R. B. Lemberg’s 2022 The Unbalancing is a secondary universe fantasy, set in Lemberg’s Bird universe.
Erígra Lilún isn’t at ease in social situations. They would rather engage in solitary artistic pursuits. This doesn’t sit well with their ancestor Semberí, long a ghost, who has a strong conviction that Lilún should be the new keeper of the Unquiet Sleeper. “What is that?” you ask. Let me explain.
Almost a thousand years ago, the Bird gave the world twelve stars. These are not enormous balls of plasma vastly outmassing the planet to which they were delivered. Which was probably for the best. Rather, they are bundles of magical energy animated by travellers from other worlds. Each star was given to a different clan, there to be guarded by designated starkeepers.
The star placed in the care of Lilún’s people is the Unquiet Sleeper. They have guarded it for nearly a millennium. Communication with it is sporadic, but sufficient to reveal that it is deeply unhappy. Its keepers have done what they could for it over the centuries, but nothing seems to soothe it.
Now Semberí believes fervently that Lilún should be this generation’s keeper. Lilún disagrees. After all, the Unquiet Sleeper already has a starkeeper, Ranra Kekeri. Whereas Lilún is more or less a recluse, Ranra is exuberantly social. Does this make her a better keeper? Unclear.
Pestered by the ghost into meeting with Ranra, Lilún finds themself unexpectedly attracted to the keeper. Not that this matters in the face of untoward omens and ominous forebodings of impending doom. Unless Lilún, Ranra and their allies can cure the Unquiet Sleeper, the Sleeper and the islands to which it is mystically bound are doomed.
As are all the people who call the islands home.
This is a kissing book but it is also the sort of book where volcanic island nations can die in fire if people don’t line their dominoes up correctly. It is also very much a fantasy, because faced with a good chance of a local apocalypse, the local authorities take constructive action without trying to enrich their friends or vilify minorities and political opponents. Books can be more than one thing.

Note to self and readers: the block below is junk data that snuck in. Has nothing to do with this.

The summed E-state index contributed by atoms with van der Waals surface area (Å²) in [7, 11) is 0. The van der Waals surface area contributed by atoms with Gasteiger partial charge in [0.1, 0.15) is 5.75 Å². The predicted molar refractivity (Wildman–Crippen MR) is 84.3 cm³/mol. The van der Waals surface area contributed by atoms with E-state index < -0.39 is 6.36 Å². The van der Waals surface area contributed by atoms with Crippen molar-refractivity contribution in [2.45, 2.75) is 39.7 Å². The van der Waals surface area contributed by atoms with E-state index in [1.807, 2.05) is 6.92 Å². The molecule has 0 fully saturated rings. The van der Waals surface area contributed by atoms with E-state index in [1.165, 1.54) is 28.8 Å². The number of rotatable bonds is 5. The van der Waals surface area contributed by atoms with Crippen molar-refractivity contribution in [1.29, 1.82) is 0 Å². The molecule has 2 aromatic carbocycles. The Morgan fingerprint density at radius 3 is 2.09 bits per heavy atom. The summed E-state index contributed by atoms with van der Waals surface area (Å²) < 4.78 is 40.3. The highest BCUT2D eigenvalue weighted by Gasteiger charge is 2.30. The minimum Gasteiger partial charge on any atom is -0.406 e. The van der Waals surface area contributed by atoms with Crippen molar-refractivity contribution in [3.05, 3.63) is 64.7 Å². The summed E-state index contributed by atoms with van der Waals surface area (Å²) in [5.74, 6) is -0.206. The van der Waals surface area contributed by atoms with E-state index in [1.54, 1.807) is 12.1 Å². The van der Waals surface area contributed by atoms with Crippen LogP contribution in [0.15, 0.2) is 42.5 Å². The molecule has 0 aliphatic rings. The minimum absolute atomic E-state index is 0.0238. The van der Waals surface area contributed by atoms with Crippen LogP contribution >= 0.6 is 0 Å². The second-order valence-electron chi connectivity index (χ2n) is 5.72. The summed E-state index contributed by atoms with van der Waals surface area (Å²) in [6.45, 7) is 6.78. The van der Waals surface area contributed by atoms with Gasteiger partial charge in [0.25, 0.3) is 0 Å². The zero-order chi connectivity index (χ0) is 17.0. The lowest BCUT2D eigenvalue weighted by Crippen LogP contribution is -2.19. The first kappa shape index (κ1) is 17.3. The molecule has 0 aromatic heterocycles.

Lemberg’s prose and characterization are, as ever, quite enjoyable.
Spoiler: the cat whose existence I have only now revealed survives.
You know, the Bird really should have given the keepers a maintenance manual when she bestowed the stars. The keepers are winging it, blindly; if they fail, their islands could be destroyed by Krakatoa-scale eruptions. Is it too much to ask divine beings for clear instructions? Why are so few gods subject to performance reviews?
Lilún is an ichidar, a person who is neither male nor female. There are many kinds of ichidar. Lilún has yet to decide which kind they are. It’s even possible that they are a new kind of ichidar, one which there is no established term. Things change, language changes. There is also the matter that Lilún is what we’d call “on the spectrum,” which adds a whole extra layer of difficulty to dealings with those around them. This is particularly true of Lilún’s relationship with Ranra; romance is not facilitated by inarticulate frustration. I note that while this culture is more open-minded about gender than is ours, it is not all that much better at accommodating the neurodivergent.
It is pure coincidence that Unbalancing is, like recently reviewed Kaiju Girl Caramelise, a story driven in large part by problems with communication. I encounter such thematic coincidences frequently. Fate? Or pareidolia?
However, Lemberg isn’t writing a comedy and the problems their characters encounter are not all of the sort that can be resolved with a quick conversation; the Unquiet Sleeper is too traumatized to be articulate and since Lilún is not sure what to make of themself, it’s no surprise other people can be perplexed as well.
If there’s a moral here, it’s that good intentions and hard work won’t necessarily pay off. At least by the beginning of the book, results have been frustratingly meagre.
As far as the little matter of the end of the world, buy the book to see how that all works out.
Yes, The Unbalancing is not due out until the fall. I am reviewing an ARC, an advance reader’s copy. I’ll eat my marshmallow NOW until such time as I am convinced that there is a second marshmallow to be had if I defer gratification.
The Unbalancing can be pre-ordered here.